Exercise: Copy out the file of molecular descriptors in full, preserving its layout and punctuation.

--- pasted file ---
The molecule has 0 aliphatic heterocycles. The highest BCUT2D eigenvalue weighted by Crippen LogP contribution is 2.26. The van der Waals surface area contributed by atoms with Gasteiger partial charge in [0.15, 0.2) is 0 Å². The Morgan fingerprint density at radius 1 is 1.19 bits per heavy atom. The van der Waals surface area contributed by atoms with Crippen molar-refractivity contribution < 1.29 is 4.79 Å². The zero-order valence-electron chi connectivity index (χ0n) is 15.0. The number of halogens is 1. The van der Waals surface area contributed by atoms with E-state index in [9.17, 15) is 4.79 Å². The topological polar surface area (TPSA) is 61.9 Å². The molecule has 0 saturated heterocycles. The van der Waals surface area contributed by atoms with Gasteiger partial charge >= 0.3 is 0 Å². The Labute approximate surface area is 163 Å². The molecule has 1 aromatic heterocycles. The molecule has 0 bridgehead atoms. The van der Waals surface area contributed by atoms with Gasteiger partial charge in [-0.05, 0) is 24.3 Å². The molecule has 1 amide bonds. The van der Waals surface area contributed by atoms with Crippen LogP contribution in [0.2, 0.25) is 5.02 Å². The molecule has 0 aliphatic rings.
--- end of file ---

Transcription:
The molecule has 0 aliphatic heterocycles. The highest BCUT2D eigenvalue weighted by Crippen LogP contribution is 2.26. The van der Waals surface area contributed by atoms with Gasteiger partial charge in [0.15, 0.2) is 0 Å². The Morgan fingerprint density at radius 1 is 1.19 bits per heavy atom. The van der Waals surface area contributed by atoms with Crippen molar-refractivity contribution < 1.29 is 4.79 Å². The zero-order valence-electron chi connectivity index (χ0n) is 15.0. The number of halogens is 1. The van der Waals surface area contributed by atoms with E-state index in [9.17, 15) is 4.79 Å². The topological polar surface area (TPSA) is 61.9 Å². The molecule has 0 saturated heterocycles. The van der Waals surface area contributed by atoms with Gasteiger partial charge >= 0.3 is 0 Å². The Labute approximate surface area is 163 Å². The molecule has 1 aromatic heterocycles. The molecule has 0 bridgehead atoms. The van der Waals surface area contributed by atoms with Gasteiger partial charge in [-0.05, 0) is 24.3 Å². The molecule has 1 amide bonds. The van der Waals surface area contributed by atoms with Crippen LogP contribution in [0.2, 0.25) is 5.02 Å². The molecule has 0 aliphatic rings.